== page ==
Almost two weeks post-marathon, I’ve ruminated on the marathon enough that my thoughts on the race have solidified.
I’ve also been doing a lot of this:
Back to the marathon:
I’m about 88% happy with my performance. My marathon pace, which was 9:56/mile, is just 13 seconds faster than my training pace for my 20 miler. I’ve been racking my brain for possible causes, and I think I just ran a more conservative race than I needed to. I don’t think that’s a bad thing to do as a first-timer, which is why I’m only 12% unhappy. I’m not blaming the road camber/ITB for slowing me down much if at all, because I ran nearly even splits (first half was less than 30 seconds faster than second).
About those splits. I put them in Excel. I analyzed them to death. I will spare you the details, other than to say a) I’m reasonably pleased with their consistency (over half of the miles were +/- 5 seconds of average), and b) the portapotty stop negatively impacted consistency – my splits were all over the place in the miles surrounding the stop.
I’d like to begin with a bigger base. I started training with my weekly mileage in the high 20s and a long run of 10 miles. Next time I run a marathon, I’d like to begin with a larger base of mileage so I’m better prepared for the demands of training. At the pace I run easy miles, I don’t think it’s reasonable to expect 50 mile weeks except in peak marathon training. Aiming for 30-40 miles a week before beginning full-on training feels about right, but life could prove me wrong.
My conclusion about nearly every aspect of this marathon was that it was pretty good, but there was room for improvement. I can run a more aggressive race. I can strive for more consistent pacing. I can improve my nutrition/hydration plan, particularly race-day hydration. I can begin training at a higher level of preparedness. I’m astonished that I didn’t manage to screw up some aspect of the marathon, and I’m kind of excited that there is room for improvement.
Other miscellaneous post-marathon observations:
- The major chafing culprits are sports bras and inner thighs, but I have identified a new master-chafer, and that is the arm warmer. Only half of my right armpit got deodorant for the week after the marathon. A scar is forming.
- Additionally, if you care about this kind of thing, arm warmers aren’t that flattering. I prefer not having to worry about shedding layers or shivering while running, so it’s a matter of personal preference I guess.
- Another thing that’s not flattering that I will never do without: spandex shorts. SIDEBAR: Runners/athletes, female or male, aren’t ornaments for your viewing pleasure, so if anyone out there is criticizing others’ apparel choices on the basis of personal preferences, just stop.
- It’s not possible to run a marathon and have your Garmin read 26.20 at the end, so don’t even bother expecting it. (EDIT: Jesica has done the impossible, and I applaud her tangent-running-badassery.)
- If I get to a point where I want to aim for a big time goal (sub-4?), I’m subtracting at least 5 seconds from the per-mile pace to arrive at my goal Garmin pace.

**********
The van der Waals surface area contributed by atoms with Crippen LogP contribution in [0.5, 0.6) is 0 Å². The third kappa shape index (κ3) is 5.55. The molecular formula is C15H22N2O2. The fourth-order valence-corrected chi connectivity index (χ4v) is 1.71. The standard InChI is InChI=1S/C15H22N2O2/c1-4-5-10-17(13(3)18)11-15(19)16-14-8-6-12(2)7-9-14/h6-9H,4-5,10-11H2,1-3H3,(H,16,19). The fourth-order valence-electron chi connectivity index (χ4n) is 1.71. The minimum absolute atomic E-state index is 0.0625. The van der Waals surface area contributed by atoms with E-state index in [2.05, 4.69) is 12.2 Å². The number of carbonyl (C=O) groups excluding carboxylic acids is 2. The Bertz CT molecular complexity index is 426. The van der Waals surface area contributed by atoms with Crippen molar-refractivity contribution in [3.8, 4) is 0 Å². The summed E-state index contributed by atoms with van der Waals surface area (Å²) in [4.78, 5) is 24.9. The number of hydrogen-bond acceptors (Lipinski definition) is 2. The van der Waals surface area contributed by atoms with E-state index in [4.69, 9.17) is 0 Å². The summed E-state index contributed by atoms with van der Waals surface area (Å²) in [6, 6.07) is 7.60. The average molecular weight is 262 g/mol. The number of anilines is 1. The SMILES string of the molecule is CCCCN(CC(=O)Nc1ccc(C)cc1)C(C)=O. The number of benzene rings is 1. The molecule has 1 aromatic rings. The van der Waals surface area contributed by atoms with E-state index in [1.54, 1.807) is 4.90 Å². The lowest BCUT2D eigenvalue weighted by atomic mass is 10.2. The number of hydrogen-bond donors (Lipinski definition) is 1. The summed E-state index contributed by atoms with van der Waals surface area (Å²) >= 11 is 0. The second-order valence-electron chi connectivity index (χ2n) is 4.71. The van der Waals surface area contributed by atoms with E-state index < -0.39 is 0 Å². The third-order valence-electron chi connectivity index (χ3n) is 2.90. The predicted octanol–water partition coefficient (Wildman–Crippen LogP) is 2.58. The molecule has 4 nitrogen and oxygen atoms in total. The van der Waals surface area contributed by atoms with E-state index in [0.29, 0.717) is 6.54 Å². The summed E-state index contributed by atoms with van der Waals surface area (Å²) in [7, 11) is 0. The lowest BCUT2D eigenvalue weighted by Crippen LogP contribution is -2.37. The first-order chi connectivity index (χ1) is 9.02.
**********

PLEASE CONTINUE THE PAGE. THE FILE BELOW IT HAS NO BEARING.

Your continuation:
- It’s not that hard to become self-involved at times while training for a marathon. Training is a big time commitment, and you have to take good care of yourself. Next time, I think I’m going to devise some system to remind me to reach out to a friend, or do some unprovoked act of kindness, at regular intervals throughout training. More on that once I devise it.
- Core and hip strengthening work are magical. Do this frequently. I haven’t had lingering ITB pain from the race, and I attribute much of this to having invested time in core and hip strength. I think my body was better prepared to recover from that kind of abuse than it would have been had I neglected core and hips.
- Running miles 25 and 26 hard will do more for your time than running mile 0.2 very hard. I did not do this in my first marathon, but I will strive to do it next time.
- Drinking 2 large Tervis tumblers of water and 2 cups of coffee in the period of 1-2 hours before the race is too much, especially when you drink another 8 ounces just before the start. Drink less than this next time.
- A two-week taper felt like the right amount of time. And don’t weigh yourself during the taper.
- New non-time-related goal for marathon #2: no tears. Also, do more research on road camber and finish line logistics.
- It’s hard to motivate myself to bathe regularly when not training/exercising regularly. Recovery is hard.
- Consider bringing music for the last 5-10k. I could have really used the Rocky soundtrack at that point (not kidding).
- I’M JUST GOING TO SAY IT: I’m extra pissed off that Ohio State got in the College Football Playoff over Baylor after I wore about 50 shades of non-coordinating green and gold for the marathon. It was the wrong decision either way, but adding insult to injury by rejecting my ridiculous outfit? Thanks for nothing, Playoff Committee.
This post has almost no photos, so here are some of the outtakes from my recap post:
I’m really improving in the race-photo department, although the bar was pretty low before. I’d guess I took at least 5 mouth-open photos off of my previous race-photo PR. I wore waterproof mascara (which is justified simply because marathoning-badass and sister-in-blonde-eyelashes Shalane Flanagan rocks the race-day mascara). I also tried to smile whenever I saw a camera. Next race, I need to try looking fast – throw in a surge of speed for the camera.
Experienced marathoners – what marathoning-lessons have you learned that you’d like to share?
Aspiring marathoners – do you have any other questions/curiosities that I can answer?
Leave a comment or shoot me a tweet @racingoprah.